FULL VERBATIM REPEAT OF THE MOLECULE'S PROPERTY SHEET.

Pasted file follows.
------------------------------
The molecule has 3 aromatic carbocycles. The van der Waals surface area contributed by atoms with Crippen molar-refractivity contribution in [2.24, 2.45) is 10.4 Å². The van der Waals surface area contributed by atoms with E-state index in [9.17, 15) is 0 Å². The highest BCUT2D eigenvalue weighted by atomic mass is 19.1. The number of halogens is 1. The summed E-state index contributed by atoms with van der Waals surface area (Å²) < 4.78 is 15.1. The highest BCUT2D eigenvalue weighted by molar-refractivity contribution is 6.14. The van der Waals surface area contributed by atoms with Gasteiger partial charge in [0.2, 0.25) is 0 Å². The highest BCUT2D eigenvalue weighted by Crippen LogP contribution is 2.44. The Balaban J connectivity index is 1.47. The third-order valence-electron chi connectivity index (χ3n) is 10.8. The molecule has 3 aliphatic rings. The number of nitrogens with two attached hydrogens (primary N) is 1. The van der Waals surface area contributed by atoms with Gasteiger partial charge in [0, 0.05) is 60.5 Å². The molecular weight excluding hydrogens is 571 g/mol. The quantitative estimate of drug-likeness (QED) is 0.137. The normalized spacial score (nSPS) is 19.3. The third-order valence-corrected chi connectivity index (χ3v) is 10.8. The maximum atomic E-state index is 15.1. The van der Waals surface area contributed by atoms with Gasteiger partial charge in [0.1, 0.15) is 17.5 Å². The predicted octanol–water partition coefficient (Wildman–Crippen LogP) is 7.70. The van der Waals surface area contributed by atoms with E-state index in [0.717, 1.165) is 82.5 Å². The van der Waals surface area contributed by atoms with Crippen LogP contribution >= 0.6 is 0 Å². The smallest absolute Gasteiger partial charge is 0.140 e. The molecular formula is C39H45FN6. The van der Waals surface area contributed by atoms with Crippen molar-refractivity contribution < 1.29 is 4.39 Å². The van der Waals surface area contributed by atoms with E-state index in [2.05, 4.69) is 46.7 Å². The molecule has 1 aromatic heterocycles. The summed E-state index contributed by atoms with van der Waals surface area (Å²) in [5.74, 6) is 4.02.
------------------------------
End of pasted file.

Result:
The molecule has 3 aromatic carbocycles. The van der Waals surface area contributed by atoms with Crippen molar-refractivity contribution in [2.24, 2.45) is 10.4 Å². The van der Waals surface area contributed by atoms with E-state index in [9.17, 15) is 0 Å². The highest BCUT2D eigenvalue weighted by atomic mass is 19.1. The number of halogens is 1. The summed E-state index contributed by atoms with van der Waals surface area (Å²) < 4.78 is 15.1. The highest BCUT2D eigenvalue weighted by molar-refractivity contribution is 6.14. The van der Waals surface area contributed by atoms with Gasteiger partial charge in [0.2, 0.25) is 0 Å². The highest BCUT2D eigenvalue weighted by Crippen LogP contribution is 2.44. The Balaban J connectivity index is 1.47. The third-order valence-electron chi connectivity index (χ3n) is 10.8. The molecule has 3 aliphatic rings. The number of nitrogens with two attached hydrogens (primary N) is 1. The van der Waals surface area contributed by atoms with Gasteiger partial charge in [0, 0.05) is 60.5 Å². The molecular weight excluding hydrogens is 571 g/mol. The quantitative estimate of drug-likeness (QED) is 0.137. The normalized spacial score (nSPS) is 19.3. The third-order valence-corrected chi connectivity index (χ3v) is 10.8. The maximum atomic E-state index is 15.1. The van der Waals surface area contributed by atoms with Gasteiger partial charge in [0.1, 0.15) is 17.5 Å². The predicted octanol–water partition coefficient (Wildman–Crippen LogP) is 7.70. The van der Waals surface area contributed by atoms with E-state index in [0.717, 1.165) is 82.5 Å². The van der Waals surface area contributed by atoms with Crippen LogP contribution >= 0.6 is 0 Å². The smallest absolute Gasteiger partial charge is 0.140 e. The molecular formula is C39H45FN6. The van der Waals surface area contributed by atoms with Crippen molar-refractivity contribution < 1.29 is 4.39 Å². The van der Waals surface area contributed by atoms with E-state index in [2.05, 4.69) is 46.7 Å². The molecule has 1 aromatic heterocycles. The summed E-state index contributed by atoms with van der Waals surface area (Å²) in [5.74, 6) is 4.02.